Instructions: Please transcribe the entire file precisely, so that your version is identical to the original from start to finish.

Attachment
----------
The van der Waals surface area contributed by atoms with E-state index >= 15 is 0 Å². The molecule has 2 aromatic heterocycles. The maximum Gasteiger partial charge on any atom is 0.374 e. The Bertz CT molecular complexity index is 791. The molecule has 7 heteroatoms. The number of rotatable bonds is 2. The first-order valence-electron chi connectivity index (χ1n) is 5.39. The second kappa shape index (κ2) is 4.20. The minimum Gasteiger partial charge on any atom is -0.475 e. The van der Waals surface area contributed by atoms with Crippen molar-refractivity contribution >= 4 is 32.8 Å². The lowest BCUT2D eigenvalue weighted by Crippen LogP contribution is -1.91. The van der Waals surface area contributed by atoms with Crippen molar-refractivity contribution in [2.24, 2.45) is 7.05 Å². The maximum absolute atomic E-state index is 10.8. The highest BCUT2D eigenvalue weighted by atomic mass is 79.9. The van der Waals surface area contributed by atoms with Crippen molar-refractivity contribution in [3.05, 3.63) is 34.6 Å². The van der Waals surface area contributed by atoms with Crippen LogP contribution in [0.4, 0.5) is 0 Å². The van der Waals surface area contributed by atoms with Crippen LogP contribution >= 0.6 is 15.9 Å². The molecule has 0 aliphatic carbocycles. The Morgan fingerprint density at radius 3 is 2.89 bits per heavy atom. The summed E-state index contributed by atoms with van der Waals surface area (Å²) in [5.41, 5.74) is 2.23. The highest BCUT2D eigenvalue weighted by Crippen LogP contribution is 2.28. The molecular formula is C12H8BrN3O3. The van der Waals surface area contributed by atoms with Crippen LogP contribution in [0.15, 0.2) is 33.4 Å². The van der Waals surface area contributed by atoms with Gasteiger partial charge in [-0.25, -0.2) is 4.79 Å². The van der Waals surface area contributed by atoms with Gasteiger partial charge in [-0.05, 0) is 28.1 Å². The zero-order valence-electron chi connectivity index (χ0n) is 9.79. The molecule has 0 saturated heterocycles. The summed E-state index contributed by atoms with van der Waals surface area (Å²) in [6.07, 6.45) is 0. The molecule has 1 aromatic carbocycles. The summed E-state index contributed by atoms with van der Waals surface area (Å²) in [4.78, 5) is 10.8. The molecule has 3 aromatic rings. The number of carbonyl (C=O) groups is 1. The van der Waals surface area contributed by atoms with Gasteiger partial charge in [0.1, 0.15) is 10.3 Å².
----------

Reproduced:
The van der Waals surface area contributed by atoms with E-state index >= 15 is 0 Å². The molecule has 2 aromatic heterocycles. The maximum Gasteiger partial charge on any atom is 0.374 e. The Bertz CT molecular complexity index is 791. The molecule has 7 heteroatoms. The number of rotatable bonds is 2. The first-order valence-electron chi connectivity index (χ1n) is 5.39. The second kappa shape index (κ2) is 4.20. The minimum Gasteiger partial charge on any atom is -0.475 e. The van der Waals surface area contributed by atoms with Crippen molar-refractivity contribution >= 4 is 32.8 Å². The lowest BCUT2D eigenvalue weighted by Crippen LogP contribution is -1.91. The van der Waals surface area contributed by atoms with Crippen molar-refractivity contribution in [2.24, 2.45) is 7.05 Å². The maximum absolute atomic E-state index is 10.8. The highest BCUT2D eigenvalue weighted by atomic mass is 79.9. The van der Waals surface area contributed by atoms with Crippen molar-refractivity contribution in [3.05, 3.63) is 34.6 Å². The van der Waals surface area contributed by atoms with Crippen LogP contribution in [0.4, 0.5) is 0 Å². The van der Waals surface area contributed by atoms with Crippen LogP contribution >= 0.6 is 15.9 Å². The molecule has 0 aliphatic carbocycles. The Morgan fingerprint density at radius 3 is 2.89 bits per heavy atom. The summed E-state index contributed by atoms with van der Waals surface area (Å²) in [5.41, 5.74) is 2.23. The highest BCUT2D eigenvalue weighted by Crippen LogP contribution is 2.28. The molecular formula is C12H8BrN3O3. The van der Waals surface area contributed by atoms with Crippen LogP contribution in [0.15, 0.2) is 33.4 Å². The van der Waals surface area contributed by atoms with Gasteiger partial charge in [-0.25, -0.2) is 4.79 Å². The van der Waals surface area contributed by atoms with Gasteiger partial charge in [-0.05, 0) is 28.1 Å². The zero-order valence-electron chi connectivity index (χ0n) is 9.79. The molecule has 0 saturated heterocycles. The summed E-state index contributed by atoms with van der Waals surface area (Å²) in [6.07, 6.45) is 0. The molecule has 1 aromatic carbocycles. The summed E-state index contributed by atoms with van der Waals surface area (Å²) in [4.78, 5) is 10.8. The molecule has 3 aromatic rings. The number of carbonyl (C=O) groups is 1. The van der Waals surface area contributed by atoms with Gasteiger partial charge in [0.1, 0.15) is 10.3 Å².